She stood at immense height. I swear that a male soldier in the distance holding a rifle trembled. He and another quickly disappeared over the bump of a small hill.
The women in white, as I found out later they were not nurses, turned and spoke in measured tones. Fear floated about their heads. White encased legs looked ready to bolt, as the soldiers.
Now it was my turn to flee. Hopping as fast as I could, I hid myself behind my mother’s legs. Grabbing the hem of the purple skirt, her favorite color, invisibility was wished for. My eyes closed might cause it to happen. It did not.
“Mother,” the bull of a woman spoke a little Bru. Though most of her words were not recognized by either mother or me, the idea became apparent.
“Forgive me…she is my baby…I could not bare to leave her.” Pauses highlighted my mother’s words. It caused no change in the stern and foreboding expression.
She wore the uniform of the North Vietnamese Army. It was trimmed in red. Though, that uniform was meant for all of the reunited country.
Since the end of the war of unification, they have wanted to be called Vietnamese, without a location stated. To my people, there forever will be two types of Vietnamese. The ones the Bru and the Green Hats aided and the other, the ones they killed. Her uniform being of the latter.
The green jacket looked the color of our American friends that were in an occasional picture hidden away by Bru for bittersweet memorie
One of the nurses yelled at me and shook her finger. I think it had to do with my outfit. Or lack of one.
The big woman continued to look in all directions. Blank stares would greet her gaze.
I continued in my attempt to enter my mother’s sarong. If only the slit at the hip was longer?
Then reality took hold of me.
A man speaking Bru told the women to line up. They would enter a truck and taken to the main clinic. The man explained to my mother that it would be impossible for her to care for me at the clinic. The situation was becoming tense, as the nurses were talking in their language with hostile tones that matched their looks.
My mother became angry, and said she wanted to go back home. The man pointed out the bonus offered for the free examination was already paid to her family and there would be no other choice.
As the adults argued, with sinister vocals from the two women in white, I felt my presence should be known.
The wail was earthshaking, or so the adults thought. I threw myself onto my mother’s leg, as there was a brief moment when during her tirade with the Bru speaking Viet man we were parted, by inches.
We all found out, why the bull of a woman was at the site.
Loud and direct, but not in a scream, the woman ordered the man to cease the discord. Telling him to translate, the obvious commander of the medical processing center talked with a calm but intense voice to the interpreter. Her bearing even curtailed my hysterics.
Mother was asked if she would agree for me to stay with the women in the female tent. Not a request welcomed by either mom or me. The bullish female snorted her words. Through the interpreter, she explained that there would be no transportation available. The elephant bellowed an insistence that I would be safe and cared for. I trembled at the thought, but my mother agreed. There was no other alternative.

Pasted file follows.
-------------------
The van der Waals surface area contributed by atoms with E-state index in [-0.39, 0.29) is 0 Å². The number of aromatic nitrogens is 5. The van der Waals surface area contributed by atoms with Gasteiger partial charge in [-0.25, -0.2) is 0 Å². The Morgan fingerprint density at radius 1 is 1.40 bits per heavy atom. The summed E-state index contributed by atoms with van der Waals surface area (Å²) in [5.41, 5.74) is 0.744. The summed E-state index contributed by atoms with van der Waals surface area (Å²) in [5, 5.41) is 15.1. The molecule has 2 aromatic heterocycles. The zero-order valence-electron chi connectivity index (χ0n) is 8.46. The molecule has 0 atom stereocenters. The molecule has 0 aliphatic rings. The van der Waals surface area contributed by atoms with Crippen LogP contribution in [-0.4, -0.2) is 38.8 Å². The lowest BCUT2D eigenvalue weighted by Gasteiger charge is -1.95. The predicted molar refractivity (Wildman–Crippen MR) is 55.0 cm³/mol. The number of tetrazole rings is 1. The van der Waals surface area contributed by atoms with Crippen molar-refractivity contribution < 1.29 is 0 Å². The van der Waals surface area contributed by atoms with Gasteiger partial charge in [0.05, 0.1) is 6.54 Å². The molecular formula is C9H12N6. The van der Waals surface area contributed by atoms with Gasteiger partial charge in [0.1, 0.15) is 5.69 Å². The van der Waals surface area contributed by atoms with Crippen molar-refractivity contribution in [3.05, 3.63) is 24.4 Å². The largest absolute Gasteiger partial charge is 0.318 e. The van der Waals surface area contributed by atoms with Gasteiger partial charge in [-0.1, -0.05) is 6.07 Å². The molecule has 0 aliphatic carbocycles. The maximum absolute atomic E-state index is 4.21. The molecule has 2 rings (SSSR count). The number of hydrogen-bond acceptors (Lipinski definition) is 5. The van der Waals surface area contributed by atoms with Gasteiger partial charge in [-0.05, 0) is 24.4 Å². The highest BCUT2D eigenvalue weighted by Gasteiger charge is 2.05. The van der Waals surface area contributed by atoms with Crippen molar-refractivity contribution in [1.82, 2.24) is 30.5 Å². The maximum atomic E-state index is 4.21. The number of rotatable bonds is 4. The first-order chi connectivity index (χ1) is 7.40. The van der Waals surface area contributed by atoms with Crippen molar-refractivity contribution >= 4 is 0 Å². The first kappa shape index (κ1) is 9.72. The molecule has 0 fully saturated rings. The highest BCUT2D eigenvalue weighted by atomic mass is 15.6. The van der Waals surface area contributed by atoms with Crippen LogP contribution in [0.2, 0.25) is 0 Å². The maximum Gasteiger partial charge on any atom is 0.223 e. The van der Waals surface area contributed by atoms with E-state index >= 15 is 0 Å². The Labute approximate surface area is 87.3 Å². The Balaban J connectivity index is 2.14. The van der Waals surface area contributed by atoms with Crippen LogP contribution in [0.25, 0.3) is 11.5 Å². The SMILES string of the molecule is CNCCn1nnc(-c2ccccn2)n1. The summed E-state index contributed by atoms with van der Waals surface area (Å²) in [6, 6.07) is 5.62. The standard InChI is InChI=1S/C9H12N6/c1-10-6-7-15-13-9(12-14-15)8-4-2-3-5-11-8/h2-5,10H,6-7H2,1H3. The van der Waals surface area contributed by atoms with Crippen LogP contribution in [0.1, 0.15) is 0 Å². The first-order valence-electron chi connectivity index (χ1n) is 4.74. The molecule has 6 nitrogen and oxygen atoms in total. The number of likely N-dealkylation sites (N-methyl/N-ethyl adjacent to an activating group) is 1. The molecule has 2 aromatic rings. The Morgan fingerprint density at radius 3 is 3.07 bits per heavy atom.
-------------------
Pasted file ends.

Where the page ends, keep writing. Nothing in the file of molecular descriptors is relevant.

As the truck pulled away, the massive hand of my new guardian pointed to the tent used by the nurses. The truck bumped along till disappearing into the jungle trail that would lead to the outskirts of Huế City. This was taken to me to be a cue. My loud blast of sorrow caused my belly to tighten. Amid cries for momma…momma, I felt an un-welcomed sensation. My stomach tightened from the raging spasms the hysteria was causing. It drew my stomach in. The space was all that was needed to free my loincloth that sped to the ground.
Cries of disgust and insults aimed at me, and all Bru women, saturated my head. The women in white were angry and hateful. One of them pulled at me, almost yanking my arm from my socket.
A young looking boy, with a machine gun, snickered at my distress. All this time the uniformed monster stood as a statue. Her fingers looked like skin colored tree trunks and her palm the size of a giant claw from a clutching hawk.
Then all sound stopped. My guardian turned to stare at the young women. Not a word was spoken, yet her demand for silence was heeded. Looking up at the eyes that were breathing fire to any in her path, I sniffled beneath her gaze.
No smile, or tender word or any acknowledgement of my existence was presented. I stood ready to faint, as she moved to my front.
In one swift movement my guardian swooped downward till her arms circled my bottom. I felt the coarse cotton of her sleeves as it scraped my already damaged bottom. Flying in the air, I was atop of everyone with a full view of my guardian’s realm. I saw the cowardly faces as she walked to her tent. I watched from the protection of her mighty shoulders ready to laugh at these adults so afraid of one woman.
My hope to humiliate with a smirking face, the nasty nurses and the cute guard with the machine gun became impossible. I thought of where our destination would bring me. My little nipples began to scrape the coarse green material. It was a strange pain.
I knew the look of fear on their faces could not match the one inside my heart.
On the mountain that bobbed toward the large tent a thought reentered my mind. I would be separated from mother, 5 days. I barely left her side as she relieved herself near our hut. But now I would be alone. No! Not alone. I would be with a monster. Who held me as men would hold an infant, with no difficulty, but lack of motherly gentleness. I was scared to death. As we entered the tent of the women in white, my fear became physical. I urinated on the scratchy cloth of her jacket. I knew my time on earth would end soon.